NEWTOWN, Conn. (AP) -- A gunman opened fire inside a Connecticut elementary school where his mother worked Friday, killing at least 26 people, including 18 children, by blasting his way through the building as young students cowered helplessly in classrooms while their teachers and classmates were shot.
The attack, coming less than two weeks before Christmas, appeared to be the nation's second-deadliest school shooting, exceeded only by the Virginia Tech massacre in 2007.
The death toll -- 26 victims plus the gunman -- was given to The Associated Press by an official who spoke on condition of anonymity because the investigation was still under way.
Panicked parents raced to Sandy Hook Elementary School, about 60 miles northeast of New York City, looking for their children in the wake of the shooting. Students were told to close their eyes by police as they were led from the building.
Robert Licata said his 6-year-old son was in class when the gunman burst in and shot the teacher.
"That's when my son grabbed a bunch of his friends and ran out the door," he said. "He was very brave. He waited for his friends."
He said the shooter didn't utter a word.
A photo taken by The Newtown Bee newspaper showed a group of young students -- some crying, others looking visibly frightened -- being escorted by adults through a parking lot in a line, hands on each other's shoulders.
The suspect was 24-year-old Ryan Lanza, whose mother, Nancy, works at the school, a law enforcement official said. His younger brother was being held for questioning as a possible second shooter, the official said.
Ryan Lanza's girlfriend and another friend were missing in New Jersey, the official also said. The official spoke on the condition of anonymity because the source was not authorized to speak on the record about the developing criminal investigation.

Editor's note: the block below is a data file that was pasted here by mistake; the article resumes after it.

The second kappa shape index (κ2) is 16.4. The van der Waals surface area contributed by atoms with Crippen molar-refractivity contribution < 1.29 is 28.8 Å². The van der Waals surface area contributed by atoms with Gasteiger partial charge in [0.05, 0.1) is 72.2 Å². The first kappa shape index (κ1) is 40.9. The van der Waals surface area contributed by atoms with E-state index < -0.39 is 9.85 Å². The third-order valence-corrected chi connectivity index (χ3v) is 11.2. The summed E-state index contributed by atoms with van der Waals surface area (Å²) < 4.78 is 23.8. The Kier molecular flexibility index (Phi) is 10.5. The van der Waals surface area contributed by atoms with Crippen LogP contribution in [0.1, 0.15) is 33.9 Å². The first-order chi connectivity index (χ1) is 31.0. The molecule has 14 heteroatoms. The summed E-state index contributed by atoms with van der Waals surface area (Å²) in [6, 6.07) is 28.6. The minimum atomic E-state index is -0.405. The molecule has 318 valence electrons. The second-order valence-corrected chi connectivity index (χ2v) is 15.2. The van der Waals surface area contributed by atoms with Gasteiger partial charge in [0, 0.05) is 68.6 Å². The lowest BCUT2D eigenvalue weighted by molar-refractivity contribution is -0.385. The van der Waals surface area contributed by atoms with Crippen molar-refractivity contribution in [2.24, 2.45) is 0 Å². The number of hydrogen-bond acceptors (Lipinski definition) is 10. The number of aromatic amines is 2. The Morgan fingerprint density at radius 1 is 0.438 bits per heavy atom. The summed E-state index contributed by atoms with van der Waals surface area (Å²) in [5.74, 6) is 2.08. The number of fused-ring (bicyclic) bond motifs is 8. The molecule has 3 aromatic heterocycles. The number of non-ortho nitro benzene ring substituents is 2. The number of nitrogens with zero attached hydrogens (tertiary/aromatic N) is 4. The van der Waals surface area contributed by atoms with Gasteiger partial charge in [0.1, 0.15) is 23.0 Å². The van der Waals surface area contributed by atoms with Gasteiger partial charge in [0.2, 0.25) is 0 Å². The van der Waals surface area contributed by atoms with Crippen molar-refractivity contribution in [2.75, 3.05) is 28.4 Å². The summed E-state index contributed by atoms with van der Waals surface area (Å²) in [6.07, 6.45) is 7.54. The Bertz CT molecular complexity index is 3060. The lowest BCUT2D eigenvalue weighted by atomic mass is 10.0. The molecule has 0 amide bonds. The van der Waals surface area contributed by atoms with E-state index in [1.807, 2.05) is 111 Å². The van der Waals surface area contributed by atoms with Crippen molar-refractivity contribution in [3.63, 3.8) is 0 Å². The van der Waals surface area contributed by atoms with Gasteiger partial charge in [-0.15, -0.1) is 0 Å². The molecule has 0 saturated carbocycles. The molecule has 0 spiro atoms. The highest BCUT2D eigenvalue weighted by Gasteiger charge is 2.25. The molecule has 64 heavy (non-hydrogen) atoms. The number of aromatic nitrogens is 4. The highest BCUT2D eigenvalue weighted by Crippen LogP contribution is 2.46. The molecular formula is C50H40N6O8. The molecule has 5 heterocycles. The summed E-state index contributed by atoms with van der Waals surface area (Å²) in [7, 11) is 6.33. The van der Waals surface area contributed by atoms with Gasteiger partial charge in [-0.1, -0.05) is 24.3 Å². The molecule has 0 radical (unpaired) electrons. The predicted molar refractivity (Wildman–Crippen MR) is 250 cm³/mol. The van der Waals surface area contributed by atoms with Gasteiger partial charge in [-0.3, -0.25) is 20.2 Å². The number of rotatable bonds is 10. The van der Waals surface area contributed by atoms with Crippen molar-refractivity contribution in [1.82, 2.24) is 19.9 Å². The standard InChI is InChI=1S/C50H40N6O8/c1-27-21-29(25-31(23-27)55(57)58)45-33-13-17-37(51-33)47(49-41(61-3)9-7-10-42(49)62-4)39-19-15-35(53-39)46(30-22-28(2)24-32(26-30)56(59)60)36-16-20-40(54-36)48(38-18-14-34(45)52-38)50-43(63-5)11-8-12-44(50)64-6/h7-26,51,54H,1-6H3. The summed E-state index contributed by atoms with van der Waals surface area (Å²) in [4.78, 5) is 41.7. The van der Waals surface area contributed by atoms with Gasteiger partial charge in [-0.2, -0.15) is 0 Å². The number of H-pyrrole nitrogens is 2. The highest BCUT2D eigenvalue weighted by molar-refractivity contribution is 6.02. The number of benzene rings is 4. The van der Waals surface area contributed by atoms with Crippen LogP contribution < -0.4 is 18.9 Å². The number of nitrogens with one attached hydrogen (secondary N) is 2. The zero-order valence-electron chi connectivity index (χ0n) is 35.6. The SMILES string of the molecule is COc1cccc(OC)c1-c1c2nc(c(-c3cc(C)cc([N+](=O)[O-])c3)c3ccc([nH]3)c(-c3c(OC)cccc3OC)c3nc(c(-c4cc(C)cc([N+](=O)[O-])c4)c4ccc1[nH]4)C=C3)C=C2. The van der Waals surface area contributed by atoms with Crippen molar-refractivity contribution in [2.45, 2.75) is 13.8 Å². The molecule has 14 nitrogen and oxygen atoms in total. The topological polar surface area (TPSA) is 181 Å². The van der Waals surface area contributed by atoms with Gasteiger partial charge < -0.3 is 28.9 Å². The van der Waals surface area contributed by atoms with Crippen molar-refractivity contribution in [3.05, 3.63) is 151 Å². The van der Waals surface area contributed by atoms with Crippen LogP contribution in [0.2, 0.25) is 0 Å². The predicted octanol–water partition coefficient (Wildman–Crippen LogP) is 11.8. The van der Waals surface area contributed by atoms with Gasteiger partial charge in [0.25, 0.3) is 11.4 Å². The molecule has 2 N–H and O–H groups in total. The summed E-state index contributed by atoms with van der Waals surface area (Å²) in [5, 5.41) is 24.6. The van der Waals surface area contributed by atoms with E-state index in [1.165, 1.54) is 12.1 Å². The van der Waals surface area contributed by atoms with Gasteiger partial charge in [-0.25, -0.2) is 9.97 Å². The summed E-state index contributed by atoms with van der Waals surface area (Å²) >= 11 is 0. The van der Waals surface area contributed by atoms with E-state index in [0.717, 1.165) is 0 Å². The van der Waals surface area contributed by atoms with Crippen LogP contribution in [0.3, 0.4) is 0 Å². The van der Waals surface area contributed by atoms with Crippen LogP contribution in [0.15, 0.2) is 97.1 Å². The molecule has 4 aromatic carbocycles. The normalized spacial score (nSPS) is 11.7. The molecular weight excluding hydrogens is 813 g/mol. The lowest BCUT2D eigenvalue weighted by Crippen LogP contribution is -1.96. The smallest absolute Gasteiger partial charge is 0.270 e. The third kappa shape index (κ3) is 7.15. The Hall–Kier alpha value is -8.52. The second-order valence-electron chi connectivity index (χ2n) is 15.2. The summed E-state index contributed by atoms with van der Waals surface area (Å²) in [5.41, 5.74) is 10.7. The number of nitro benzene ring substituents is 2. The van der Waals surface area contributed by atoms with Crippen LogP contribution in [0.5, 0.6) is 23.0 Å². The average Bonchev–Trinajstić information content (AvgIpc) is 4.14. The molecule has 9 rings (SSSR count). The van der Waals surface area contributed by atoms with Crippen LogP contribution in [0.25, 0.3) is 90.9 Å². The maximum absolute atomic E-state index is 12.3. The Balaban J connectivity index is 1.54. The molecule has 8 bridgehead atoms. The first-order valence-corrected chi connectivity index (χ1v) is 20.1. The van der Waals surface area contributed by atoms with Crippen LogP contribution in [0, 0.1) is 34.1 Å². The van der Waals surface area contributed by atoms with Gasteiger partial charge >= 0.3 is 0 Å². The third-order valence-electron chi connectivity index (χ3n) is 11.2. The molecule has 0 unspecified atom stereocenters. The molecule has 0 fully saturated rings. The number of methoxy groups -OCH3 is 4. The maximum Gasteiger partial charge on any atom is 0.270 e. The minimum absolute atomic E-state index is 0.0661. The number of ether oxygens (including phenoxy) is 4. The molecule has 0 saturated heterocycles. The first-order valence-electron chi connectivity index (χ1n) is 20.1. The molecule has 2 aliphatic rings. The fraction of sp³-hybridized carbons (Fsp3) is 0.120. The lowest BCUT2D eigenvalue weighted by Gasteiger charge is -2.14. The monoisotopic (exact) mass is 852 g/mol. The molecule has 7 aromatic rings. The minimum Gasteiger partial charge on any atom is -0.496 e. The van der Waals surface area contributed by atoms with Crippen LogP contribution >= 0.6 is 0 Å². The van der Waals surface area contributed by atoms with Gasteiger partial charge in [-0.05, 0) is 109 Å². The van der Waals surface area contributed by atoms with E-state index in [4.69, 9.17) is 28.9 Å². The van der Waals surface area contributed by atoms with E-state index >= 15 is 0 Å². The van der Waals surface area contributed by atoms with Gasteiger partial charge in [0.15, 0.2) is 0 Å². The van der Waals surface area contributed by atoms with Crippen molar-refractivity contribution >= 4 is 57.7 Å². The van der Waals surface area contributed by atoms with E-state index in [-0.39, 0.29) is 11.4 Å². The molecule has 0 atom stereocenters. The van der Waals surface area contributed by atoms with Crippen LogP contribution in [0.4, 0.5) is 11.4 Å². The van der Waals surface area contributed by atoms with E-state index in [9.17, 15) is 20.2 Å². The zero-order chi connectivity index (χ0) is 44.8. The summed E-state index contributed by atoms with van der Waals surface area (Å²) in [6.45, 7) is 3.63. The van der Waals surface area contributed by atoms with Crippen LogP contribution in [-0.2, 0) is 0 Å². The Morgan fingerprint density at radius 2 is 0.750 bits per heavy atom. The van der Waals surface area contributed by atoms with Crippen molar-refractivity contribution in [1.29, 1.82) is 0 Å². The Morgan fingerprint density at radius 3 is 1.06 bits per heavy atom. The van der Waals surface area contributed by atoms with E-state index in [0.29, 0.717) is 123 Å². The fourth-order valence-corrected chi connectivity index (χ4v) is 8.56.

Students and staff were among the victims, state police Lt. Paul Vance said a brief news conference. He also said the gunman was dead inside the school, but he refused to say how people were killed.
Stephen Delgiadice said his 8-year-old daughter was in the school and heard two big bangs. Teachers told her to get in a corner, he said.
"It's alarming, especially in Newtown, Connecticut, which we always thought was the safest place in America," he said. His daughter was fine.
Andrea Rynn, a spokeswoman at the hospital, said it had three patients from the school but she did not have information on the extent or nature of their injuries.
Mergim Bajraliu, 17, heard the gunshots echo from his home and ran to check on his 9-year-old sister at the school. He said his sister, who was fine, heard a scream come over the intercom at one point. He said teachers were shaking and crying as they came out of the building.
"Everyone was just traumatized," he said.
Richard Wilford's 7-year-old son, Richie, is in the second grade at the school. His son told him that he heard a noise that "sounded like what he described as cans falling."
The boy told him a teacher went out to check on the noise, came back in, locked the door and had the kids huddle up in the corner until police arrived.
"There's no words," Wilford said. "It's sheer terror, a sense of imminent danger, to get to your child and be there to protect him."
The White House said Barack Obama was notified of the shooting and his spokesman Jay Carney said the president had "enormous sympathy for families that are affected."
Associated Press writers Jim Fitzgerald in Newtown, Pete Yost in Washington, D.C., and Michael Melia in Hartford contributed to this report.